Recognizing Water Efficiency’s Value

Mary Ann Dickinson
Alliance for Water Efficiency

Thirty years ago most of us would have laughed at the fact that we might run out of water in the United States, or that water shortages would affect more than 40 out of 50 states. However, it is indeed happening. In California, 2013 was the driest year in the state’s recorded history – and the third consecutive year of what Gov. Jerry Brown is calling a “mega drought.” Reservoirs serving major population centers are dwindling to 10 percent or less of their capacity. Aqueduct deliveries of water have been reduced to nearly zero. Seventeen California cities have less than 120 days left of water supply. And this is the rainy season. Beginning soon, it will not rain at all for months.

This is not as unusual as it sounds. Water shortages are occurring nationwide for a variety of reasons. Our population is growing and needing more water, and we are not able to build new supply facilities; we are applying an increasing amount of potable water to our landscapes which is largely wasteful; and even current water supplies are becoming less available due to climate change and widespread drought conditions. Texas, Georgia, Arizona, Nevada, New Mexico, and even Midwest states like Wisconsin and Nebraska are feeling the pinch. Yet, often water efficiency options are not thought of as mainstream solutions warranting investment. Instead, water efficiency is viewed as an outpost and option of last resort, rather than one of first resort. This is largely because water utilities are afraid of the financial impact of reduced water sales.

Unfortunately, this dismissive attitude is even evident at the federal government level. Consider a comparison between energy efficiency and water efficiency: EPA’s EnergyStar© program has been in existence since 1992, transforming consumer energy use by means of a voluntary program to identify and recognize superior performing products in the marketplace. EnergyStar© is a Congressionally-authorized, well-funded program budgeted at over $40 million a year. In stark contrast, EPA’s WaterSense© label, created in 2006 to help consumers make smart water choices, is not Congressionally authorized and receives less than $2 million a year to develop and run a significantly important national program. Furthermore, water efficiency rebates provided by water utilities are taxable under the IRS code, unlike energy efficiency rebates, which have been tax exempt for years. Finally, there are no federal programs for funding consumer water efficiency like those that exist for energy efficiency.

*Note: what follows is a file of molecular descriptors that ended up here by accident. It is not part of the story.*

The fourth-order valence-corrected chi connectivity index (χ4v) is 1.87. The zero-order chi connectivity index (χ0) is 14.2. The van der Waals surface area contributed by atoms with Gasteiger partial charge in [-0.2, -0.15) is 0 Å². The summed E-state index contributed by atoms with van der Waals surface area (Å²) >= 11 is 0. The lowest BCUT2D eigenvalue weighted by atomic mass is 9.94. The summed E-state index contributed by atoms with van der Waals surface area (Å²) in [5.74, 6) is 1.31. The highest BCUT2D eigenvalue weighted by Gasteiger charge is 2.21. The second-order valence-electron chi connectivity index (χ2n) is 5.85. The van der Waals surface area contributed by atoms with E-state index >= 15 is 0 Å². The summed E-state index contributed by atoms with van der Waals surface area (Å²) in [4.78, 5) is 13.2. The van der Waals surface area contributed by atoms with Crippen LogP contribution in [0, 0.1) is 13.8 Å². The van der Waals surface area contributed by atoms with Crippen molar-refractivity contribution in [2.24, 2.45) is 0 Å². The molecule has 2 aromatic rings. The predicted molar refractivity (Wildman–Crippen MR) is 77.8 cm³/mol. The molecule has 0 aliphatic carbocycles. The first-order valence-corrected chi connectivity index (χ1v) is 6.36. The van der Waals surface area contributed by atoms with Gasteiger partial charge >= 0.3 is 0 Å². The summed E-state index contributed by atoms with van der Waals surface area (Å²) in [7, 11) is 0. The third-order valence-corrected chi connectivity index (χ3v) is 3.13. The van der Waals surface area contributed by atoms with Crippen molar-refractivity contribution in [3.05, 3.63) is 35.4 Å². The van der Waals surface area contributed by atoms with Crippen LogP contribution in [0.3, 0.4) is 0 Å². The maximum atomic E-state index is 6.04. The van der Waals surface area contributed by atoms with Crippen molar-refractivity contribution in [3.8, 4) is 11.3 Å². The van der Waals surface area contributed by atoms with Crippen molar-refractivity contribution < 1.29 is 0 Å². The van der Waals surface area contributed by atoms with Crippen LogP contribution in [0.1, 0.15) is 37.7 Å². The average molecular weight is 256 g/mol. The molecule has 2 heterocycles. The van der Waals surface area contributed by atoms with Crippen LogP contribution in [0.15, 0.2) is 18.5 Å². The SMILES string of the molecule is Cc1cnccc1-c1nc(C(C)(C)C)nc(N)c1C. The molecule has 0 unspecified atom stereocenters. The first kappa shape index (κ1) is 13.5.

With per capita use nearly double that of other western countries, the U.S. is the highest water-using nation on earth. As states reach near crisis proportions, it is time for a massive federal commitment to water efficiency, including:

  • Authorizing the WaterSense© program in Congress, and providing it the funding it needs to be truly transformative;

  • Passing federal legislation to incentivize consumer plumbing and appliance retrofits and not tax consumers on those retrofits that help make our nation’s water supplies more sustainable;

  • Incentivizing business and industry to make their process water use as efficient as possible, and require them to reduce their water footprint;

  • Providing support to water utilities to help them through the minefield of revenue loss from reduced water sales; and

  • Mandating that water conservation and efficiency should be the option of first resort, not a last resort during the panic of a drought.

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